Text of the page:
Tuesday, July 13, 2010

Congestion zone will go if Autonagar comes up

Congestion zone will go if Autonagar comes up

Shilpa CB. Bangalore



Shop owners and tenants of the used motor parts market on Siddaiah Road understand the difficulties of doing business in the city. They deal particularly in used parts of trucks and buses. That means some heavy duty parts and vehicles moving in and out of this sprawling market.
Most of the merchandise spills over to the footpaths and on to the road as tiny shops do not have enough space to accommodate all. Clearly, this presents a challenge to commuters, who use this road, and also to vehicles that visit for repair or to transport goods.
"The public and the authorities curse us. We understand their problems. We have our own. What can we do," says a shop owner.
Most residents and traders of Siddaiah Road who work in the vicinity of the market view the old motor parts market as a congestion zone. The bad name it has earned even as the city's traffic keeps growing will be hard to get rid of, traders say. They are not opposed to the road widening plan. "It is necessary," they say, accepting the widespread belief that bigger roads will ease traffic.
The only solution for them, they agree, is to move out of the area to a bigger and more organised space provided by the government, says the Old Motor Parts Dealers' Association. "We don't want the land for free. We will pay for it. We need the facility," says the president of the 40-year-old association, Syed Rizwan. "There are designated markets for vegetables, meat, clothes… why not set up one for motor parts too," he asks.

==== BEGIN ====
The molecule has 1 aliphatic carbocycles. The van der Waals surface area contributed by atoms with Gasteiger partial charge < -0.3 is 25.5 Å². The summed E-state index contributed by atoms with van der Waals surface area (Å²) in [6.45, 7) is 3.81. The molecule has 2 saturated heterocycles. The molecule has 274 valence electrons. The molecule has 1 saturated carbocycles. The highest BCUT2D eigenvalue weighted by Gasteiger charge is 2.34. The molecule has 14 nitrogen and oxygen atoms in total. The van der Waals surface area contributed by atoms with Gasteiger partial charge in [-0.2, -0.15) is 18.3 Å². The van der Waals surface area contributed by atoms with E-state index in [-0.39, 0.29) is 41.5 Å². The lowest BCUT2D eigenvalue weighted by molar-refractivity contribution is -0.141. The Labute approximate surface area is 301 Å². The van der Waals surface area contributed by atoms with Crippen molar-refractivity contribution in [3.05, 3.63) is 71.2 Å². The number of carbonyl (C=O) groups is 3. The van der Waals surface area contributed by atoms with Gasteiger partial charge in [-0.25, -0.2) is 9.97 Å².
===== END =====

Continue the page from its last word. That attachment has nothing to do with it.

The thriving market plays a key role in recycling automobile spare parts and is integral to the transport industry. Why then should it not be given some respect? "Every state has an Autonagar. Bangalore too needs one," he says.
"We understand the government's constraints. Even if the area is slightly on the outskirts, we don't mind. Our patrons will come there as this is an essential service we provide," says Syed Anwar Pasha, vice-president of the association.
BBMP's proposal to break the shops and widen the road under the TDR scheme would render about 2,000 people jobless. "That would be sheer cruelty. Each of those 2,000 people supports a family. They will all be facing starvation if the authorities don't offer them proper compensation," says Pasha

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